A Model of the Mammalian Circadian Oscillator Including the REV-ERBα Module

Sabine Becker-Weimann[1] (s.becker-weimann@biologie.hu-berlin.de)
Jana Wolf[1],[2] (j.wolf@biologie.hu-berlin.de)
Achim Kramer[3] (achim.kramer@charite.de)
Hanspeter Herzel[1] (h.herzel@biologie.hu-berlin.de)

[1]Institute for Theoretical Biology, Humboldt-University Berlin, Invalidenstr. 43, Berlin 10115, Germany
[2]Medicines Research Centre, GlaxoSmithKline, Stevenage, UK
[3]Laboratory of Chronobiology, Institute of Medical Immunology (Charité), Humboldt-University Berlin, Hessische Str. 3-4, Berlin 10115, Germany


Abstract

Many cellular and physiological processes have been shown to display a rhythm of about 24 hours. This so-called circadian rhythm is based on a system of interlocked negative and positive molecular feedback loops. Here we extend a previous model of the circadian oscillator by including REV-ERBα as an additional component. This new model will allow us to investigate the function of an additional negative feedback loop via REV-ERBα. We obtain circadian oscillations with the correct period and phase relations between clock components. Parameter variations that correspond to clock-gene mutations reproduce experimental results: With parameter variations mimicking the Bmal1-/- and the Per2 Brdm1 mutation the oscillations cease to exist. In contrast, the system shows sustained oscillations if we use a parameter set that reflects the Rev-erbα mutation. The model also accounts for the differential effect of the Cry1-/- and Cry2-/- mutations on the circadian period. The simulations of the extended model indicate that the original model is robust with respect to the incorporation of the additional component. Depending on the kinetics of the Per2/Cry transcriptional activation by BMAL1, an increasing BMAL1 expression leads to either an increase or decrease of the clock period. This indicates that overexpression experiments could help to characterize the impact of BMAL1 on Per2/Cry transcription.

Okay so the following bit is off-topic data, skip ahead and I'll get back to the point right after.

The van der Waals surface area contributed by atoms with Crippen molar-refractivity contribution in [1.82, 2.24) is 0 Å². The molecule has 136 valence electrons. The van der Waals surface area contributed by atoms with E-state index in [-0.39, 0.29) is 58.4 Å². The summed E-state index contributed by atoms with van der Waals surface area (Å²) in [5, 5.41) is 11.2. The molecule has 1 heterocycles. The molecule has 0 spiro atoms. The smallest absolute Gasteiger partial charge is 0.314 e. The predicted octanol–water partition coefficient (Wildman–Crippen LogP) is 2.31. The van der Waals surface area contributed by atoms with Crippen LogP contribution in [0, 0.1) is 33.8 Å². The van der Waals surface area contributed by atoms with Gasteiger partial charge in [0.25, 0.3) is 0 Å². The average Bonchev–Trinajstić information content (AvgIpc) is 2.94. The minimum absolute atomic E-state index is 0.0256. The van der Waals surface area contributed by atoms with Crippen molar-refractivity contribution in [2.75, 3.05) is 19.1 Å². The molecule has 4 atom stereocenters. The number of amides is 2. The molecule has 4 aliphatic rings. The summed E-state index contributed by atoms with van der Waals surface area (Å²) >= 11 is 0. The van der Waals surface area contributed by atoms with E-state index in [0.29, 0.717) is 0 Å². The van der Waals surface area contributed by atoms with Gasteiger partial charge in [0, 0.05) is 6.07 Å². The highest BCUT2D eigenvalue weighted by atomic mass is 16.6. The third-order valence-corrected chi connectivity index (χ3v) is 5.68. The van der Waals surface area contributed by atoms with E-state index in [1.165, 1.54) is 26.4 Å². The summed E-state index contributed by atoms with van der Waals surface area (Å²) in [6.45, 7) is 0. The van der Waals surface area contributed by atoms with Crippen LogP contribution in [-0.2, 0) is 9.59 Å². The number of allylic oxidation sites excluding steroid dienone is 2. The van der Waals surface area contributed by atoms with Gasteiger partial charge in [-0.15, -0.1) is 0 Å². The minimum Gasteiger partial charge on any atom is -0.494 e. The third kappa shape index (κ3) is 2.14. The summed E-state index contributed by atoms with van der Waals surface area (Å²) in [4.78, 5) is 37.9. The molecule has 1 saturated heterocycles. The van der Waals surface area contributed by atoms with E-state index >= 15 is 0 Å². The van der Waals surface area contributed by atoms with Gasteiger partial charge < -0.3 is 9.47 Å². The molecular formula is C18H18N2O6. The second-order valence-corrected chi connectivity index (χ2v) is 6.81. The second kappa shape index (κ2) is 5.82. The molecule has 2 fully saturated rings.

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Japanese Society for Bioinformatics